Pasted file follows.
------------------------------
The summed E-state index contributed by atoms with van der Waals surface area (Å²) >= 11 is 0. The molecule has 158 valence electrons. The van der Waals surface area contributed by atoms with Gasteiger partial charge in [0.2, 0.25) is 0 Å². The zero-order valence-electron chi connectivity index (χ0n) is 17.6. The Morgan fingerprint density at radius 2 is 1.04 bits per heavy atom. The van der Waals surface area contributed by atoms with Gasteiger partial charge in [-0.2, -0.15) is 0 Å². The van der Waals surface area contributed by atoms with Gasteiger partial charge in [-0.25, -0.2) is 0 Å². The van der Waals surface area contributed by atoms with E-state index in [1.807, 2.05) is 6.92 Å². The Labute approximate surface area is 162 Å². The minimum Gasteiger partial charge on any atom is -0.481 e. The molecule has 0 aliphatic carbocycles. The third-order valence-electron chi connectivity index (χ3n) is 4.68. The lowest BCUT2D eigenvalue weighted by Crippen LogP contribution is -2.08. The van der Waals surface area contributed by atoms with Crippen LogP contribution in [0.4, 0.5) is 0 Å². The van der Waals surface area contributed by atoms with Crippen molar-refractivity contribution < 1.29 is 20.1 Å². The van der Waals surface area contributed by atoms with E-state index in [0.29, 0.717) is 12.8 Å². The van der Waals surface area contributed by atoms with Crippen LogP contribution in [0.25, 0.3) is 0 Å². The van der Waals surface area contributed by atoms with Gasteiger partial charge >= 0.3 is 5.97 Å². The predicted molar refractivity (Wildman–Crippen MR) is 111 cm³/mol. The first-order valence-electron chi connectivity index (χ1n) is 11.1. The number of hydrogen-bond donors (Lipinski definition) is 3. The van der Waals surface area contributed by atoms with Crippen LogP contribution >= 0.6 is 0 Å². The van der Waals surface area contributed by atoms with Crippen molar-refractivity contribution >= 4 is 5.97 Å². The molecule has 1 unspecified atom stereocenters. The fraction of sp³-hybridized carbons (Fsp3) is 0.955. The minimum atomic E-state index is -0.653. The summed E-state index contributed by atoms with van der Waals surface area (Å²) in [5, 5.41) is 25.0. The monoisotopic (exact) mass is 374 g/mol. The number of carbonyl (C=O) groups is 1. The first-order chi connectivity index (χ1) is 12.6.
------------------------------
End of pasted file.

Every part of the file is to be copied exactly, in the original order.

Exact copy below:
The summed E-state index contributed by atoms with van der Waals surface area (Å²) >= 11 is 0. The molecule has 158 valence electrons. The van der Waals surface area contributed by atoms with Gasteiger partial charge in [0.2, 0.25) is 0 Å². The zero-order valence-electron chi connectivity index (χ0n) is 17.6. The Morgan fingerprint density at radius 2 is 1.04 bits per heavy atom. The van der Waals surface area contributed by atoms with Gasteiger partial charge in [-0.2, -0.15) is 0 Å². The van der Waals surface area contributed by atoms with Gasteiger partial charge in [-0.25, -0.2) is 0 Å². The van der Waals surface area contributed by atoms with E-state index in [1.807, 2.05) is 6.92 Å². The Labute approximate surface area is 162 Å². The minimum Gasteiger partial charge on any atom is -0.481 e. The molecule has 0 aliphatic carbocycles. The third-order valence-electron chi connectivity index (χ3n) is 4.68. The lowest BCUT2D eigenvalue weighted by Crippen LogP contribution is -2.08. The van der Waals surface area contributed by atoms with Crippen LogP contribution in [0.4, 0.5) is 0 Å². The van der Waals surface area contributed by atoms with Crippen molar-refractivity contribution < 1.29 is 20.1 Å². The van der Waals surface area contributed by atoms with E-state index in [0.29, 0.717) is 12.8 Å². The van der Waals surface area contributed by atoms with Crippen LogP contribution in [0.25, 0.3) is 0 Å². The van der Waals surface area contributed by atoms with Gasteiger partial charge >= 0.3 is 5.97 Å². The predicted molar refractivity (Wildman–Crippen MR) is 111 cm³/mol. The first-order valence-electron chi connectivity index (χ1n) is 11.1. The number of hydrogen-bond donors (Lipinski definition) is 3. The van der Waals surface area contributed by atoms with Crippen LogP contribution >= 0.6 is 0 Å². The van der Waals surface area contributed by atoms with Crippen molar-refractivity contribution >= 4 is 5.97 Å². The molecule has 1 unspecified atom stereocenters. The fraction of sp³-hybridized carbons (Fsp3) is 0.955. The minimum atomic E-state index is -0.653. The summed E-state index contributed by atoms with van der Waals surface area (Å²) in [5, 5.41) is 25.0. The monoisotopic (exact) mass is 374 g/mol. The number of carbonyl (C=O) groups is 1. The first-order chi connectivity index (χ1) is 12.6.